Conducting Civil Litigation in Guernsey during the COVID-19 Pandemic
15 April 2020
The spread of COVID-19 has had a significant impact on the global economy. Our team is closely monitoring this rapidly evolving situation, offering guidance to help clients navigate the uncertainty, be informed of the latest developments and manage related opportunities and risks at this time. Many are well on their way and taking clear, transparent steps to navigate the current and potential impacts of COVID-19. This update details the measures put in place by the Guernsey Court to ensure civil litigation continues.
The most obvious question any litigation update should tackle in the current circumstances is whether the Guernsey Courts are still functioning? Can parties still access the courts, pursue and defend existing claims and is the Court still open for business for new matters such as trustee and liquidator blessing applications?
The good news is that the Guernsey Court has been quick to adapt to the current circumstances where it can no longer hold hearings in person as is normal. Hearings are now being conducted virtually through the Microsoft Teams platform. No subscription is required, the Greffe set up the "meeting" and send the participants a link that enables them to see and hear the court proceedings.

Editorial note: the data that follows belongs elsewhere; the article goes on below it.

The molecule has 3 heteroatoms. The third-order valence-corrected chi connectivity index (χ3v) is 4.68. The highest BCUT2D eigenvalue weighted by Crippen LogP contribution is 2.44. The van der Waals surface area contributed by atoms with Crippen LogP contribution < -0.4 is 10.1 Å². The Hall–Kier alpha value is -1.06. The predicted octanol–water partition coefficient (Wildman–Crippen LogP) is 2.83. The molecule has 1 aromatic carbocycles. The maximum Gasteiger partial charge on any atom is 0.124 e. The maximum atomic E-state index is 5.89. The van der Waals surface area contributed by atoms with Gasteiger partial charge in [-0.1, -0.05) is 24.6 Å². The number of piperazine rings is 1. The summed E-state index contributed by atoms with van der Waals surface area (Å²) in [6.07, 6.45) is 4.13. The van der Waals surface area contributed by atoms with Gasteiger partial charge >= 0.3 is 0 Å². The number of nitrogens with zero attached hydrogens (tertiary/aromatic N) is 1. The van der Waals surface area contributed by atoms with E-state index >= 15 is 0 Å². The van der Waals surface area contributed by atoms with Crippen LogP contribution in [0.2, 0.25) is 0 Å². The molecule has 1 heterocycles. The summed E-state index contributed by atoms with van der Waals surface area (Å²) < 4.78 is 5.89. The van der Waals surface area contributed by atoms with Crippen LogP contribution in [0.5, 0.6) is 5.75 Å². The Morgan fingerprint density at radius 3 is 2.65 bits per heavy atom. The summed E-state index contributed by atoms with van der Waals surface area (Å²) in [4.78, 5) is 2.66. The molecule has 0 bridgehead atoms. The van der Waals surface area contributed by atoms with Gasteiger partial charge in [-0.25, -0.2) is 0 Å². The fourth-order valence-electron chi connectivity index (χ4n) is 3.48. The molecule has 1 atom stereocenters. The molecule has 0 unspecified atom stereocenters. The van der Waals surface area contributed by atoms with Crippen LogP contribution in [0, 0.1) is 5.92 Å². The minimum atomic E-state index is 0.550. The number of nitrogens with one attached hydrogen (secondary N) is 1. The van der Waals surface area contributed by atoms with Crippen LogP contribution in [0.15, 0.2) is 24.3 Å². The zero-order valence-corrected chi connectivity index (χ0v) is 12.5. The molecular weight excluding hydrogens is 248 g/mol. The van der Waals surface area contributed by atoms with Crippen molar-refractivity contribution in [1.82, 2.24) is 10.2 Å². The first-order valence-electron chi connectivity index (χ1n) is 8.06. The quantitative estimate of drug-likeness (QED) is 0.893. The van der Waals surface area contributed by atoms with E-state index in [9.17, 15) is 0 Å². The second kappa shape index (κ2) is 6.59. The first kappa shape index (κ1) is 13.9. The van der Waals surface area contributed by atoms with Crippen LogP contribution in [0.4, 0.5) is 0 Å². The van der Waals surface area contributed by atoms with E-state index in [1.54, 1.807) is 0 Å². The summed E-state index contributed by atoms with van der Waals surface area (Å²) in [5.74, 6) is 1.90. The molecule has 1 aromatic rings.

We have recently been involved in a virtual hearing of a trustee's blessing application. This platform enabled seven separately represented parties to participate and to watch the proceedings together with their clients and extended legal team.
From our early experience of conducting litigation in this new environment we offer two points that you may wish to take into account if you are likely to be involved in civil litigation conducted remotely.
First, for as long as the pandemic continues there is always the risk that someone important to the hearing will fall ill (or a member of their family), and that might disrupt either your or another parties' ability to participate in the hearing. Depending upon the importance of the proceedings for your organisation, you may wish to consider whether steps can be taken to build resilience into your team so that you can continue if someone falls ill or their personal circumstances change so they cannot so readily participate in the proceedings.
Second, you need to put in place and be comfortable using a mechanism whereby your team can communicate in advance of and during the hearing. We have all become used to meeting face to face to discuss any issues that arise during a hearing. We suggest that potential participants in civil litigation need to work on a way of communicating that works for them that best replicates the sort of earnest discussion that can take place during and around a court hearing.
The most important point to note is that you should not assume that court proceedings will just stop until the pandemic ends. Whilst the Guernsey Court will no doubt have to give priority to certain matters, and not others, those who are involved in civil litigation should consider whether they are able to devote sufficient resources to managing the exigencies of dealing with hearings in the virtual world and whether they are able to cope with the risk that key members of their team may become indisposed at a crucial time.